Scavenger Hunt

One of the world’s best known wildlife preserves is losing some signature birds. Vulture populations in and around Kenya’s Masai Mara National Reserve have experienced “staggering declines” over the last 30 years, a new study concludes. Habitat destruction and the use of powerful poisons appear to be behind the crash, which researchers say has placed several species at a greater risk of extinction.

These are not easy times for vultures, large soaring birds that typically feed on carcasses. Across Asia and Africa, populations are dropping due to habitat loss and the widespread use of livestock drugs that are lethal to birds that eat the tainted meat. Another threat comes from carcasses that local people have intentionally laced with pesticides or other poisons to kill lions, hyenas and other scavengers they view as a threat to their goats, cows and sheep.

Researchers have already documented vulture declines in Western and Southern Africa. To survey the situation in East Africa, a multi-national team of researchers compared roadside bird surveys done in and around the Masai ecosystem in 1976 and 1988 to data collected between 2003 and 2005. Overall, the team saw declines in six of the seven kinds of vultures they studied, and in one of two species of scavenging eagles. Only the Bateleur eagle (Terothopius ecaudatus) showed an increase, they report in Biological Conservation.

The biggest abundance drop – 62% — was seen Hooded vultures (Necrosyrtes monachus), while Egyptian vultures (Neophron percnopterus) disappeared entirely. And, on average, raptor abundance dropped from 100 birds per 100 kilometers of road to just 35. The researchers caution, however, that those numbers probably “represent an underestimate of actual population losses.”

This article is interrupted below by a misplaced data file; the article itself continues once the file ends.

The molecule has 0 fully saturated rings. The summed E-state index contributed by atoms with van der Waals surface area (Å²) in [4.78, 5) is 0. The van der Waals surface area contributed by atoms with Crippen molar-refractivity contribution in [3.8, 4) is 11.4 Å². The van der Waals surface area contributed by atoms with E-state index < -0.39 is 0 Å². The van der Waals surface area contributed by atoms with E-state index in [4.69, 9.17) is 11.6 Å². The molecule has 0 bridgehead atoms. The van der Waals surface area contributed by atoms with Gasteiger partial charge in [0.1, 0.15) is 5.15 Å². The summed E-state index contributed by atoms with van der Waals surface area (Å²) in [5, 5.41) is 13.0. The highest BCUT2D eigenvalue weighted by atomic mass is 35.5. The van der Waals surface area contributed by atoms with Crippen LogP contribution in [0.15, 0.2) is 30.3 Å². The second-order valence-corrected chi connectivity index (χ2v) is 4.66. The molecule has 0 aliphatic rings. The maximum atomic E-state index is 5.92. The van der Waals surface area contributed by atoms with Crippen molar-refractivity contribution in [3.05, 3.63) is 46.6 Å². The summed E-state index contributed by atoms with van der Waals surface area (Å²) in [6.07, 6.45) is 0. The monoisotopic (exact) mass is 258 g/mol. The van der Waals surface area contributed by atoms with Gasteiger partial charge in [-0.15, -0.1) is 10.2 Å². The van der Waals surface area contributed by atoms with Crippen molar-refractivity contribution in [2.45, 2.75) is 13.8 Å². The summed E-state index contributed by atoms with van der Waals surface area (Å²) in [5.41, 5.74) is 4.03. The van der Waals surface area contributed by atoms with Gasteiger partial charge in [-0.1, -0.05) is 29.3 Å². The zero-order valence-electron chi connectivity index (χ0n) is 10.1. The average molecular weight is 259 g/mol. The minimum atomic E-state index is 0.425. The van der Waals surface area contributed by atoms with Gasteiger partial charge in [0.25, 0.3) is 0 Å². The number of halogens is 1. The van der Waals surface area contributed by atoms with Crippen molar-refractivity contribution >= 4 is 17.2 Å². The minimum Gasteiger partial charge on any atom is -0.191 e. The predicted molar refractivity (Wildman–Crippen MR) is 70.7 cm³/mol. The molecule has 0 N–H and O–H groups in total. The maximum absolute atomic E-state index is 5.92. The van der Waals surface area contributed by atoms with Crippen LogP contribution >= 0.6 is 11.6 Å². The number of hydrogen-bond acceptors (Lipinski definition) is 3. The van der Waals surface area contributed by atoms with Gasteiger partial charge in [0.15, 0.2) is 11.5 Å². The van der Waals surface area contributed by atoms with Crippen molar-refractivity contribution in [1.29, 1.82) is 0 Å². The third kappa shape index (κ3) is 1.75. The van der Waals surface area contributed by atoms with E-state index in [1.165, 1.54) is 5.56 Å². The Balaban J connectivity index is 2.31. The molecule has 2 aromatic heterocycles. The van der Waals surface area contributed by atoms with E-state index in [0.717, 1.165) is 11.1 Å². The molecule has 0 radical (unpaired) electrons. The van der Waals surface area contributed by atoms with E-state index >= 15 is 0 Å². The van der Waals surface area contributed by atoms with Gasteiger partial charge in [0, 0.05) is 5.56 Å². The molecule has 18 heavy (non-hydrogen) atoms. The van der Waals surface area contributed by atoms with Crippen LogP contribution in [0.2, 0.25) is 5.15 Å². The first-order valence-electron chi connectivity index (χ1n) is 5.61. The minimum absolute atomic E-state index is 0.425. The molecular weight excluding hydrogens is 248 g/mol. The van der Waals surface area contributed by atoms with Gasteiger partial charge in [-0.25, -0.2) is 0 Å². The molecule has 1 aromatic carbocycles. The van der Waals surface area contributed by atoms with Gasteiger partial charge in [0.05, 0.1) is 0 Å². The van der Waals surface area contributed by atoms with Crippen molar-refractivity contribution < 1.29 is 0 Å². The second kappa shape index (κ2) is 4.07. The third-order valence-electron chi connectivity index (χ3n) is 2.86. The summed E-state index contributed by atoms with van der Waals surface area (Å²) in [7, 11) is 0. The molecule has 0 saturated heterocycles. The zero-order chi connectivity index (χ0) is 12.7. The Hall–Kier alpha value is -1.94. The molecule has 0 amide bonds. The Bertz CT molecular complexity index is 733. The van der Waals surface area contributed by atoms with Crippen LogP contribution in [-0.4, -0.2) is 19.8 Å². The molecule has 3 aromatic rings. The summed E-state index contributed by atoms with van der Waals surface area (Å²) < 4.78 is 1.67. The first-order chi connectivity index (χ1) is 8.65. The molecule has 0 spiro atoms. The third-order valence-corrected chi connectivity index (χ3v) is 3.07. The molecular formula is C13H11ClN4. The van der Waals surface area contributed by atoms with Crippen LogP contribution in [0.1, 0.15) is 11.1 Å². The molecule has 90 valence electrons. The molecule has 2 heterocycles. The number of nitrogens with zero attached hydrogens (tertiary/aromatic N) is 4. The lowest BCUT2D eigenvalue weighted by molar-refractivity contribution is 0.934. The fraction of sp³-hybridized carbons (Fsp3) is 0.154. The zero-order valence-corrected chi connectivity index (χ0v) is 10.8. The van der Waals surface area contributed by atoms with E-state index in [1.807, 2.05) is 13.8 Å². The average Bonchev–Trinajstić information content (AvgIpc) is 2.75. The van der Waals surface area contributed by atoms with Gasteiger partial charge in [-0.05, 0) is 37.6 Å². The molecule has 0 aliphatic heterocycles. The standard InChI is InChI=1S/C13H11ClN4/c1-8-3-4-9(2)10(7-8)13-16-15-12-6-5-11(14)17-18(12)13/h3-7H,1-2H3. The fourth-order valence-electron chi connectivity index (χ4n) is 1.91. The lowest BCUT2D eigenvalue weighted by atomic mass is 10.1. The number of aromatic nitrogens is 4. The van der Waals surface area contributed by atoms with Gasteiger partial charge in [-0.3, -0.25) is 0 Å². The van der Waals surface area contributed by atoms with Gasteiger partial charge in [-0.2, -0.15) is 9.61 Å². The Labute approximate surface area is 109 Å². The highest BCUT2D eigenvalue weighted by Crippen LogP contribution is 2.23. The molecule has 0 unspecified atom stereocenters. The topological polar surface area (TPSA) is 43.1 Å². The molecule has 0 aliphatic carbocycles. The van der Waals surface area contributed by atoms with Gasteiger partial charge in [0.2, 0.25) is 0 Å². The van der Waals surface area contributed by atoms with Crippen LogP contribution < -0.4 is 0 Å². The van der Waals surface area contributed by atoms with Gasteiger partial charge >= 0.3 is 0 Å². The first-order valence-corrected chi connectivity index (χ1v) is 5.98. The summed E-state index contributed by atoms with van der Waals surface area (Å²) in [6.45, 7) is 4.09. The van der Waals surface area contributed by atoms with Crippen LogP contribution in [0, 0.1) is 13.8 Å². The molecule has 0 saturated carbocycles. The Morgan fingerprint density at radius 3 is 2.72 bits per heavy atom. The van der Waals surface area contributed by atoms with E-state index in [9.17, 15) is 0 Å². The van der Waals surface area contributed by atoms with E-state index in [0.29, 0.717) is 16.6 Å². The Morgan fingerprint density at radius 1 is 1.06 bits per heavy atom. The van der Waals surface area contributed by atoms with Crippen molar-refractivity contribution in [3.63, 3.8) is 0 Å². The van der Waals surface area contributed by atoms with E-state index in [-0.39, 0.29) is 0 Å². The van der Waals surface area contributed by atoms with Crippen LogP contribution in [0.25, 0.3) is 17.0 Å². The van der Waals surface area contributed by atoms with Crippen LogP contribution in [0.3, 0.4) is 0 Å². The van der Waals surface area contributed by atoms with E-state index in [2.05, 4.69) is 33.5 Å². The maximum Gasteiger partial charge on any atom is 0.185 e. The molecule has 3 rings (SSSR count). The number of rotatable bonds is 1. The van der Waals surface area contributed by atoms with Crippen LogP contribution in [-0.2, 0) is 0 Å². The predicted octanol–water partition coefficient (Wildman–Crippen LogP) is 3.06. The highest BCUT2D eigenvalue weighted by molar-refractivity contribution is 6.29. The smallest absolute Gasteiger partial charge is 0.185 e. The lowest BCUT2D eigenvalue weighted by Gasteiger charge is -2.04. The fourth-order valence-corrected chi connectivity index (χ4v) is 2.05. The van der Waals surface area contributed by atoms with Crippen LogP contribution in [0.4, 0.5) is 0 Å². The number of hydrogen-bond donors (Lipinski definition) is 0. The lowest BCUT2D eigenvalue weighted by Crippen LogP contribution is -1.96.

One probable cause of the declines, the researchers write, is the ongoing conversion of lands outside the Masai Mara reserve to farming, grazing and tourism. That has helped drive steep declines in regional herds of large grazing mammals, including an 80% drop in resident wildebeest numbers. And the fact that vultures are disappearing within the reserve suggests that “human activities occurring in other parts of the species’ range, such as poisoning of carcasses, may be causing their decline.” In one case, a researcher documented a single poisoned carcass killing 187 vultures.

At a minimum, the researchers conclude that three kinds of vultures — African white-backed (Gyps africanus), Rüppell’s (Gyps rüppelli) and Hooded – should now be considered “vulnerable” species. And to protect the birds long-term, they say Kenya and other nations will need to do more to protect habitat, and ban the use of some chemical poisons. David Malakoff | December 2, 2010

 

Source: Virani, M., Kendall, C., Njoroge, P., & Thomsett, S. (2010). Major declines in the abundance of vultures and other scavenging raptors in and around the Masai Mara ecosystem, Kenya. Biological Conservation DOI: 10.1016/j.biocon.2010.10.024

Image © Eric Gevaert | Dreamstime.com

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